Scott Biram has a name for the rough, punkish and entirely bar fight-ready country-rock he's been making for nearly a decade: "overproduced lo-fi." It's tougher than it sounds.
"I mix a lot of junky old stuff with new state-of-the-art (equipment), trying to perfect this thing," he said, with a ready Texas laugh. "I put an $8 Radio Shack mic on a $2,000 mic pre-amp. It's kind of an oxymoron, but I'm determined to figure this out."
Biram is what the music-writer people call "outlaw country," the kind of guy who's less interested in crooning things than barking them blues-style into a Radio Shack thing. His sound is mean and unshaven, with a lot of bullet mic and echo that owes as much to hellhound blues and trashy White Stripes splash as it does Johnny Cash or Hank Williams. There's a song on his album called "Killed A Chicken Last Night." The video for "I Want My Mojo Back" appears to have been shot partly in a junkyard.
But trucker hat and mustache aside, there's a lot going on underneath Biram's aggressive and exhaust-smelling exterior. "A lot of my songs are inspired by the road," he said. "I'm not using a bunch of flowery language and stuff like that. I'd probably be pretty bad if I tried to be poetic," he laughed.
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By his account, Biram's played The Jinx in Savannah five or six times. "I'm on the road 200 days a year," he said. "I've pretty much hit everywhere several times by now."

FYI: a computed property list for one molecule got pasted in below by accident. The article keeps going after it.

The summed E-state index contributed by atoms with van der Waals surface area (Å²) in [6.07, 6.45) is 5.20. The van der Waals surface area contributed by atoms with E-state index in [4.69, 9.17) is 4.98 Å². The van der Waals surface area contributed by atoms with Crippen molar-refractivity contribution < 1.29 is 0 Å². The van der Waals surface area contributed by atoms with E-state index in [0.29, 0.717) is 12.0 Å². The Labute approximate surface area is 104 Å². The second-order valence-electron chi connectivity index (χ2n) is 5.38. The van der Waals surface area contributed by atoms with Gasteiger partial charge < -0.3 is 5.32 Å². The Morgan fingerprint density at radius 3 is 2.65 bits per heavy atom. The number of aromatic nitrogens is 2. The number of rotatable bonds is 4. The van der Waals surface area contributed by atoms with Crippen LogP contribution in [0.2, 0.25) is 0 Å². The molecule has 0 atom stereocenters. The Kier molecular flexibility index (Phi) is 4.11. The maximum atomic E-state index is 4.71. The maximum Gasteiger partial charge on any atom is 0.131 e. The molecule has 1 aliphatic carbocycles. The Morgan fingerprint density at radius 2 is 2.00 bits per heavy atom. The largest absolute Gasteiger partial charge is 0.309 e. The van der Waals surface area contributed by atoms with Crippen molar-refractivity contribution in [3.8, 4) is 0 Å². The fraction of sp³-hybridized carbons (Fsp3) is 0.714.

Biram has warm memories of his trips here. "It's a really pretty town, as long as you stay out of the alleys," he said. "It feels like a family affair at The Jinx. Before if I wanted to book a show it had to be on a weekend, because no one would show up on a Wednesday or whatever. But it's gotten to where I can pack the place any day."
It doesn't take a lot of work to sense that gypsy soul in his music; the rugged stomping on his latest, "Bad Ingredients," could have emanated from basically anywhere down South. He's a native of Austin, Texas, but you can hear blues from New Orleans, humid front-porch soul from the Gulf Coast, country from Alabama, and messy, liquor-fired trouble from any place that has bars in it.
The record had a surprisingly speedy birth. "I'd been in Europe for a month, came home, and went into the studio to record one more song," Biram said. "I started looking at my computer at some files of some experimental stuff I'd done -- middle of the night, on a whim stuff -- and I got on a roll."
Biram fleshed out the songs, finished them off, mixed them down, and before he knew it he'd gone from having a seven-song backbone of an album to a 23-song potential monster. "I was like, uh, this is kind of a problem," he said.
The rush of songs, he said, was an outgrowth of his increasing comfort with what he calls "real studio equipment" -- the stuff he uses to make overproduced lo-fi.
"There are so many ways you can go with recording these days, it's kind of endless," he said. "I kind of have to make myself stop after a while on a song. I was a painting major in college, and one of the things I learned is that sometimes you just have to stop, or you can just keep painting forever."